Monday, 16 October 2017

Theatre review: Heisenberg: The Uncertainty Principle

Getting in on the Breaking Bad theme before Bryan Cranston himself arrives on the London stage, Marianne Elliott launches her new production company with Heisenberg: The Uncertainty Principle. But there's neither a real scientist nor a fictional drug kingpin to be seen because this is the latest play from Simon Stephens, a writer more than a little fond of cryptic titles whose connection to the subject matter is hard to pin down. 75-year-old butcher Alex (Kenneth Cranham) is minding his own business, listening to music on a bench in a train station, when 42-year-old American waitress Georgie (Anne-Marie Duff) kisses him on the back of the neck. She says she couldn't help it because he reminded her of her late husband, but she soon confesses that everything she said to him at first was a lie: She's actually a primary school receptionist who's never married but has a 19-year-old son, who's moved back to New Jersey to get away from her.

Naturally opening with a series of lies means it's hard to trust anything Georgie tells us about herself later, leaving us with some of the element of uncertainty from the title; as the two build an unlikely romance, Stephens wrong-foots the audience on some of the twists we might expect from the story.

There are a couple of elements to Heisenberg that I found were obstacles to settling into it - not least of all the fact that the generation-gap relationship featuring a much older man and younger woman is such a common, widely and rightly derided Hollywood staple, and I'm not convinced Stephens is giving us that new a twist on it here. There's also the suggestion of weaving scientific theory into an everyday story that's very Nick Payne, and the hope that this might be another Constellations is a hard one to live up to.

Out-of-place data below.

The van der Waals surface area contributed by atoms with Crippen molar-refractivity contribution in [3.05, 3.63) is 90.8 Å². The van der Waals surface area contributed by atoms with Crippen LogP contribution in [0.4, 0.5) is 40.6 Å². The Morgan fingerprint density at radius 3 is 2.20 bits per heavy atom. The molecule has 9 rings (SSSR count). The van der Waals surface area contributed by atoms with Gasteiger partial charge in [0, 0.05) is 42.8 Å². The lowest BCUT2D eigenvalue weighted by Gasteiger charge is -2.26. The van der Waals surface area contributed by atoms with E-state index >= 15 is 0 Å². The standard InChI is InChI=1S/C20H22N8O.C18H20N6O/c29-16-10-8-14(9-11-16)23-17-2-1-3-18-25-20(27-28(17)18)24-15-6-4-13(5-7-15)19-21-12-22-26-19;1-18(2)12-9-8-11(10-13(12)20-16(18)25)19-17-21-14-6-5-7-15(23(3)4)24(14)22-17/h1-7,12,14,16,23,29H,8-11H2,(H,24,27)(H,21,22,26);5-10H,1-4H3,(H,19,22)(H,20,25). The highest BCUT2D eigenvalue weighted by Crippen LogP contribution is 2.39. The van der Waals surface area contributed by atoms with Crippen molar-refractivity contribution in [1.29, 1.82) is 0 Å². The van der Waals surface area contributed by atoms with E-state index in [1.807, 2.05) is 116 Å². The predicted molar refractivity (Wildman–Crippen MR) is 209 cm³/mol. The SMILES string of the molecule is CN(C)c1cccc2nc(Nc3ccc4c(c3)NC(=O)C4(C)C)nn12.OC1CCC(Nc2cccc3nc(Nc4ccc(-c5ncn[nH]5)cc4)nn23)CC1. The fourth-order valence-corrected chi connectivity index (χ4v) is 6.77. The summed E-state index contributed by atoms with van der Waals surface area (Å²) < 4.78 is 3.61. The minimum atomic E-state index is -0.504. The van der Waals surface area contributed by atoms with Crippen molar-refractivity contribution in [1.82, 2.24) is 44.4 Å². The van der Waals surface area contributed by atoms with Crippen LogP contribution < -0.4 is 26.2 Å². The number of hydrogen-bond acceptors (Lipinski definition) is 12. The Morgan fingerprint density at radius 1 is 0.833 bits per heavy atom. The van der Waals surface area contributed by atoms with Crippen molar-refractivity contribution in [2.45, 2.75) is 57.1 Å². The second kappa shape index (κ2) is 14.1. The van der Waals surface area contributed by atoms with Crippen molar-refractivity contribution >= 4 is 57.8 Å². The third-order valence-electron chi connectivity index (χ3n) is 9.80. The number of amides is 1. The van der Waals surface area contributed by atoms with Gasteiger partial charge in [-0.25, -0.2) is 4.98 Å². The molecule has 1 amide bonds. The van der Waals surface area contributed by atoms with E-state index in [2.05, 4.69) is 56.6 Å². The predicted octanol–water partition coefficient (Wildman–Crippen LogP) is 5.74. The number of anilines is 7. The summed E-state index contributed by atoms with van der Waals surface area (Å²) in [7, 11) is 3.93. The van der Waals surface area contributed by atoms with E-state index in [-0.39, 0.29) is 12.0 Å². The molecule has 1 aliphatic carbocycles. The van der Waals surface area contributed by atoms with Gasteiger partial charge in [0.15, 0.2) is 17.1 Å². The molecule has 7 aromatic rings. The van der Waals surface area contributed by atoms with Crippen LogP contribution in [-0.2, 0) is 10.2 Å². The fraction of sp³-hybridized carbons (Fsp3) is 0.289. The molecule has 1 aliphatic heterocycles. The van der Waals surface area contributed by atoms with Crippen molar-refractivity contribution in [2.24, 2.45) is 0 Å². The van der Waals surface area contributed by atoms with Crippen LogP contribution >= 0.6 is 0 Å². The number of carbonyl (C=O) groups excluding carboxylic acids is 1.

But given that I never really got over these obstacles the play has a lot to offer; even if the age gap is hard to swallow, Duff and Cranham are good enough that they sell it on chemistry alone, and the character of Georgie is intriguing - what happens when the Manic Pixie Dream Girl grows up? Andy compared it to the sort of low-key play you might see on the fringe and be pleasantly surprised by. And it would fit in very well there, but Elliott's production does take advantage of its profile and West End budget to add a bit of atmosphere and mystery to it. Bunny Christie's white box set has moving walls that leave the action feeling in flux, and Paule Constable's lighting helps create strong visuals and an ever-changing colour palate.

Between the scenes the two actors have understated moments of almost dance-like movement - I wasn't surprised to see Steven Hoggett's name among the creatives. All in all this is curiously understated for a West End show and not entirely satisfying on its own terms, but an interesting way for Elliott to start a new venture, and certainly a great display from the two actors.

Heisenberg: The Uncertainty Principle by Simon Stephens is booking until the 6th of January at Wyndham's Theatre.

Running time: 1 hour 25 minutes straight through.

Photo credit: Brinkhoff/Moegenburg.

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